Whatever you believe the apocalypse will be, whatever the cause, it will pay to be prepared. Fortunately, a group that spent its lifetime being prepared for any horrific occasion or enemy left behind a large collection of its secret weapons, and they can now be purchased for the low, low price of … well, what would you pay for a lipstick gun? How about a poison-tipped umbrella? Better check your credit because the bidding could be fierce.
“At the centerpiece of this special event is the entire collection from the KGB Espionage Museum in New York City. The auction will feature the world's largest collection of KGB-specific spy equipment and authentic KGB artifacts from the Cold War.”
Julien’s Auctions announced that the contents of the KGB Espionage Museum in New York City will be auctioned on February 13, 2021, at its headquarter in Beverly Hills and online. Sadly, the museum of artifacts that helped the USSR fight the Cold War couldn’t use them to defeat the coronavirus shutdown, and the museum closed permanently after less than two years in existence. The 3,500 items in the Manhattan museum were owned by Lithuanian collector Julius Urbaitis and run the gamut from secret weapons, to spy gear to artifacts from the major players in the Cold War.
“Over 400 lots will be on offer such as clandestine operative cameras, counter-intelligence detectors, morse code machines, airplane radars, voice recorders and official government documents. Special highlights include a gun designed to look like a tube of lipstick, a secret hotel-room listening device or "bug" from 1964, a rare Soviet version of the Enigma code cipher machine known as the Fialka, a replica of the deadly syringe umbrella believed to have been used to carry out the assassination of Bulgarian author Georgie Markov, a vintage one-thousand-pound carved stone sculpture of Soviet leader Vladimir Lenin that stood in the headquarters of the KGB in Kaliningrad, a purse with a hidden camera and shutter apparatus, a machine used by border guards to detect people hiding in vehicles, a German WWII phone tap device, an original steel door from a former KGB prison hospital, a unique portable wire recording machine, and a vintage railroad "Infected Area" warning sign.”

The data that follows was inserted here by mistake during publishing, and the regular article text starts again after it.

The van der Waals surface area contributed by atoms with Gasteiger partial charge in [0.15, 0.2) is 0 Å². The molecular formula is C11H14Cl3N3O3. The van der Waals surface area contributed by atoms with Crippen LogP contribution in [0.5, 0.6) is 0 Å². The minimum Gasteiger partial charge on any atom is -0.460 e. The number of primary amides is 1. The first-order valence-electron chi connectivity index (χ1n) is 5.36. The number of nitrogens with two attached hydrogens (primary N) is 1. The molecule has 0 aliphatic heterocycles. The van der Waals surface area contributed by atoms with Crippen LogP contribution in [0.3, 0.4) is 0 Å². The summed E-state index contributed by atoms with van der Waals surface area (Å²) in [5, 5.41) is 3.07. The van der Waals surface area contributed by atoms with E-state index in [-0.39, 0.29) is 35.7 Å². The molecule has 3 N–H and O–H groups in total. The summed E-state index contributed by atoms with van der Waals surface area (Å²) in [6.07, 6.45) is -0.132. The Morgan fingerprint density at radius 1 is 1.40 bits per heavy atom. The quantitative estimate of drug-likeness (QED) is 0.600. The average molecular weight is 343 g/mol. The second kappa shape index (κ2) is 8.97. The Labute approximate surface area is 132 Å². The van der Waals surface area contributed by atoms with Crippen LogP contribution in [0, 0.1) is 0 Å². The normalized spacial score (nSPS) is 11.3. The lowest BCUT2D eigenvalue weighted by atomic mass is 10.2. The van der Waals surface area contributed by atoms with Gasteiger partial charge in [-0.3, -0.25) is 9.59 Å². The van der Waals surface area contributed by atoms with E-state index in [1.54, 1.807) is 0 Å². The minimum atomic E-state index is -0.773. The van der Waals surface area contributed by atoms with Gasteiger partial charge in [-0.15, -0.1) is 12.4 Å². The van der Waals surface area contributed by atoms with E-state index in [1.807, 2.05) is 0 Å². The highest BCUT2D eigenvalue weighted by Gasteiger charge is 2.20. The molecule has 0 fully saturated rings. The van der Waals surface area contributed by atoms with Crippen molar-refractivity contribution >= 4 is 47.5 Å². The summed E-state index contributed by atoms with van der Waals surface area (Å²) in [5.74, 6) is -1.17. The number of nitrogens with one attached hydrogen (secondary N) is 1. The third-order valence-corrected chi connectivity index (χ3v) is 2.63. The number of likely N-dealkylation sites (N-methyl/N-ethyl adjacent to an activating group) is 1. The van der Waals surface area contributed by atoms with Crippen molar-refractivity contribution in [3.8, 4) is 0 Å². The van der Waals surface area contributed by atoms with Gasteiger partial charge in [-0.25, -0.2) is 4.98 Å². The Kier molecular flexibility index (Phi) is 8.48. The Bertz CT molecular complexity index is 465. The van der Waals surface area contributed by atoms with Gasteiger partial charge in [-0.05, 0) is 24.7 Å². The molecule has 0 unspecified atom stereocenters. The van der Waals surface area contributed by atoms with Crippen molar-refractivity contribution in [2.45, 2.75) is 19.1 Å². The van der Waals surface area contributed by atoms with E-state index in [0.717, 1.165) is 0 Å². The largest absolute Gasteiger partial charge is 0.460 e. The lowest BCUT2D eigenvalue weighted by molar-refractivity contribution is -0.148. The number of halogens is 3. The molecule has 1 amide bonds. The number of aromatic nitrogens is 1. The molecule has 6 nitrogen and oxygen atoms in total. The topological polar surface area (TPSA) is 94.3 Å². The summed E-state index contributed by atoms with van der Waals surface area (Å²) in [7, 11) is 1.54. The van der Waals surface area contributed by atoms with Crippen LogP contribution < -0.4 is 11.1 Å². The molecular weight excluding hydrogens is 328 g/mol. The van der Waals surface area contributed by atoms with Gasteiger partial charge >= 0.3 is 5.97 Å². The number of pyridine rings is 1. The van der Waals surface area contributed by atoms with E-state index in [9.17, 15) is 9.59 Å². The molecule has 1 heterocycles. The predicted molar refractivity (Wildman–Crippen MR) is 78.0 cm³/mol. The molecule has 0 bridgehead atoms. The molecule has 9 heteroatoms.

Who wouldn’t want an “Infected Area” fake warning sign for their post-apocalyptic bunker, a KGB-strength steel door, listening devices and cameras to see, hear and record what’s going on outside, a Soviet Fialka code cipher machine for sending secret messages, and clandestine weapons in case someone breaks in? (Photos of some of the items can be seen here.) There’s also a spacesuit transporter from the U.S. space program’s Mobile Biological Isolation System that could be converted to hazmat suit use.
For those looking for more mundane historical items, the collection includes Che Guevara's high school report card, a signed 1958 letter from Fidel Castro discussing plans to infiltrate the capital city of Havana and a sword commemorating the Battle of San Juan Hill.
“There’s a lot of curiosity and fascination around espionage items right now, especially with the talk about Russian interference in the election.”
Martin Nolan, the executive director at Julien’s Auctions, told the New York Times he thinks the current world situation makes these decades-old artifacts interesting, and even useful, again. While he’s hoping everything will be sold to other museums and wealthy collectors, those interested in the KGB and all of its trappings can follow Julius Urbaitis back to Lithuania where he has another museum, the Atomic K.G.B. Bunker, located in a former nuclear fortification.
Before you bid, it pays to remember: if you’re planning to get away with using a secret lipstick gun, you probably should be wearing lipstick.